The first participants of Peer to Peer, a new Resonate Global Mission program aimed at building interfaith understanding, returned a few months ago from a two-week trip to the Middle East.
Three of those who made the journey were leaders from the United States and three were from Canada; two were from the Reformed Church in America and four came from the Christian Reformed Church.
“The program is designed to help equip and train pastors and other leaders in North America for interfaith dialogue from a Reformed perspective,” said Rev. Greg Sinclair, team leader for Salaam 2.0, an educational ministry that works to build understanding among CRC members for people of other faiths, especially Muslims.
The training involves two weeks overseas. One week is spent in the Middle East with a partner that dates back to when the Reformed Church in America began collaborating with government leaders in this region 125 year ago to build peace, moderation, and understanding, especially for those who come from countries where Islam is portrayed negatively. The second week is spent on the field with Resonate Global Mission workers in another Muslim-majority country. The exact locations cannot be published here due to potential security issues.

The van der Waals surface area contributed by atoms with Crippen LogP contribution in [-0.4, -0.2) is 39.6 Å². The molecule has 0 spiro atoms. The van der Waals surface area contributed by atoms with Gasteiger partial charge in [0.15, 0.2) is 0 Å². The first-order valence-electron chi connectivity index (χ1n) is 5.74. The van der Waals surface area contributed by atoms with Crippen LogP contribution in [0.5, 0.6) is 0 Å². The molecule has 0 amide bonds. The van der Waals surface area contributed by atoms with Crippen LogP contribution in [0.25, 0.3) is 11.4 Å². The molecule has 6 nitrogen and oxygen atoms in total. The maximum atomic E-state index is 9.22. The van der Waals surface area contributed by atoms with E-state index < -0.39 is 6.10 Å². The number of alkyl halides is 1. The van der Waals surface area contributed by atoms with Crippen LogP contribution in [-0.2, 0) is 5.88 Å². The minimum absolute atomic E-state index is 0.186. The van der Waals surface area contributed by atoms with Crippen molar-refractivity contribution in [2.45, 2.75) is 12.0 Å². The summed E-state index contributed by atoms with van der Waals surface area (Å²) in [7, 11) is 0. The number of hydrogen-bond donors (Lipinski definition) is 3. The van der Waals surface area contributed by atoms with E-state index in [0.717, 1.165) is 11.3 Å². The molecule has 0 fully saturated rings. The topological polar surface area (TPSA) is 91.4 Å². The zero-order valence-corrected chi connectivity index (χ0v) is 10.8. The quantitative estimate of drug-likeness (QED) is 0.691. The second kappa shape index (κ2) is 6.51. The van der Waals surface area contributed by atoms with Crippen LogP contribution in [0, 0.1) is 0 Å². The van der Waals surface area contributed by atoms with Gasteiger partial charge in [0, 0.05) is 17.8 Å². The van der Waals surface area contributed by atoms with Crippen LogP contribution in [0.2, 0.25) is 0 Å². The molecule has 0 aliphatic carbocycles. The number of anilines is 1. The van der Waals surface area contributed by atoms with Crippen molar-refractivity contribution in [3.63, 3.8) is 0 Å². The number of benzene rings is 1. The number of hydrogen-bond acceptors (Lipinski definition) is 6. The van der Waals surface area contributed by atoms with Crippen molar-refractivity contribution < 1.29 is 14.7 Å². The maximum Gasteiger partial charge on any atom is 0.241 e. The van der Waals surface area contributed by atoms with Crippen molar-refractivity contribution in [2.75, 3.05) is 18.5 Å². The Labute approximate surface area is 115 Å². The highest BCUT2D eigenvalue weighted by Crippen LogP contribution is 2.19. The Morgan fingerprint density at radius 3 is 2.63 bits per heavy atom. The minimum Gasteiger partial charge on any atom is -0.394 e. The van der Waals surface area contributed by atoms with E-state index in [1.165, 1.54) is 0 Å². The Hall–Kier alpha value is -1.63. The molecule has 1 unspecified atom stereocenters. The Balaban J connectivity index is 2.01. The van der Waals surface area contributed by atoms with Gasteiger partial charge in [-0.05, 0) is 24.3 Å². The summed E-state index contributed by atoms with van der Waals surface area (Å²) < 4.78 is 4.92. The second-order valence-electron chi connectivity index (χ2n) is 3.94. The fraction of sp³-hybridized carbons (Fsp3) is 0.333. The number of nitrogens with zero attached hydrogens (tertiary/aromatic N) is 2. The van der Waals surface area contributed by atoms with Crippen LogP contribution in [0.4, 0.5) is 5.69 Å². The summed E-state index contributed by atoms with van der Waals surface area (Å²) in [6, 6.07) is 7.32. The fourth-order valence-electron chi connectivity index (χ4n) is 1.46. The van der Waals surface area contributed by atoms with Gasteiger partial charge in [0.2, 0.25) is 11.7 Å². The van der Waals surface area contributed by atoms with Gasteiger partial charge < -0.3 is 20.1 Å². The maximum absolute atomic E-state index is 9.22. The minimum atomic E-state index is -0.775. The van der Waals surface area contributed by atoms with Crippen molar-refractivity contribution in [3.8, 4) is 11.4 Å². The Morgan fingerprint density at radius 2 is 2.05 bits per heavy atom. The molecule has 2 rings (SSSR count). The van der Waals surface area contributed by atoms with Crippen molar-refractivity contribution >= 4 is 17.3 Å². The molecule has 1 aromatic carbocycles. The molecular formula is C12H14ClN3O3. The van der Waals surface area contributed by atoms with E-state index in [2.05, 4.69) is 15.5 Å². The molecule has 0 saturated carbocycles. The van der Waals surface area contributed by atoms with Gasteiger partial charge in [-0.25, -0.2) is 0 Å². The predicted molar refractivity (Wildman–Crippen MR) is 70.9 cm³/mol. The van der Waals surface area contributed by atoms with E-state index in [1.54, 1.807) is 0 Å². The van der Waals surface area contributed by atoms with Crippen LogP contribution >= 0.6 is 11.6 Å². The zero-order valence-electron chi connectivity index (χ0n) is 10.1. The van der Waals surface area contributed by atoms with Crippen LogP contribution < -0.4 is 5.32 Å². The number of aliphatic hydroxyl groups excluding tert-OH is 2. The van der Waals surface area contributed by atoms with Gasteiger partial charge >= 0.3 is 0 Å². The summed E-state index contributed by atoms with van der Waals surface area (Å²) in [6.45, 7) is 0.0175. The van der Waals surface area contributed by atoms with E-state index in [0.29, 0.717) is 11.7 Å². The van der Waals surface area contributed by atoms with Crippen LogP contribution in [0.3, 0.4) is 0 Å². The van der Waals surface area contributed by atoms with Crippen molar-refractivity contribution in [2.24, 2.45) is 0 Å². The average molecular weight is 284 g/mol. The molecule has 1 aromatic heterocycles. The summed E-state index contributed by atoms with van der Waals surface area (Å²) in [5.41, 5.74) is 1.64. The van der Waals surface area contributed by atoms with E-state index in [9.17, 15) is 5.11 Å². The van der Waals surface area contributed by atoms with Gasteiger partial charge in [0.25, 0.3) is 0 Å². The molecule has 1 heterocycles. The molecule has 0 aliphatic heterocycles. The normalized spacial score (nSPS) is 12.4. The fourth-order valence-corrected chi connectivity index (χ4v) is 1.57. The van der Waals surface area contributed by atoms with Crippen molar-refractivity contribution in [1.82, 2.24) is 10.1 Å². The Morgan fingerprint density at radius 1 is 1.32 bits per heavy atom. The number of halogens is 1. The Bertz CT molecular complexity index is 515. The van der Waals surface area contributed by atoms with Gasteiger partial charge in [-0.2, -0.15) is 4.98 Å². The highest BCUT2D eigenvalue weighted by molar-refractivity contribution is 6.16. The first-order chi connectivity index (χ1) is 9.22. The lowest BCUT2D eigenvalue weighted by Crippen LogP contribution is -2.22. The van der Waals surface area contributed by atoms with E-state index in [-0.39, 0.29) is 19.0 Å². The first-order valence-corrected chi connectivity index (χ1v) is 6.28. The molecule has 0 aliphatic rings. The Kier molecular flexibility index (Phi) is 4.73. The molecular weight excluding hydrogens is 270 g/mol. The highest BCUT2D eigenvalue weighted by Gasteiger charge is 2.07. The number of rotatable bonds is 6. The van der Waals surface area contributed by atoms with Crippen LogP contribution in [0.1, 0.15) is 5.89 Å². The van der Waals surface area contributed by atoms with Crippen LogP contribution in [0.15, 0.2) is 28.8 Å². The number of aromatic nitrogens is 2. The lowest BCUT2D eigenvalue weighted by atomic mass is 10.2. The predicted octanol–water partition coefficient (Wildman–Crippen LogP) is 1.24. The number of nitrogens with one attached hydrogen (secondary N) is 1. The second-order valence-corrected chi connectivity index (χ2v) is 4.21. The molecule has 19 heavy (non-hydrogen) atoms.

“Participants observe interfaith dialogue and other aspects of Christian-Muslim relations and then initiate interfaith dialogue in their home communities,” Sinclair said. “We also will involve participants in an ongoing community of practice to help them in their interfaith journey.” Salaam 2.0 plans another cohort of up to eight participants for 2018.
Participants are considered Resonate volunteers and are asked to cover their airfare and visa costs. In-country expenses for the training portion are covered by grants from Resonate Global Mission and RCA Global Mission.
Running since 2015, Salaam 2.0 grew out of Salaam Project, which was a multi-agency effort to help equip CRC congregations for witness and dialogue with Muslims in an increasingly pluralistic world.
Salaam 2.0 is a ministry of Resonate Global Mission focused on mobilizing the church in Canada for witness and dialogue with our Muslim neighbors.
“We are now transitioning to a focus more widely on diaspora people in Canada--or our neighbors from other cultures and faith traditions who are increasingly moving into our neighborhoods,” said Sinclair.
In Hamilton, Ont., they have run three interfaith dialogues with the local Ahmadiyya Muslim mosque through Sinclair’s church—New Hope Church.
The speakers for the second dialogue were Jim Payton, professor emeritus of history from Redeemer University College, and professor Abid Mirza from York University.
“The first dialogue took place at their mosque, the second two dialogues happened at the Perkins Centre where our church meets on Sundays,” said Sinclair.
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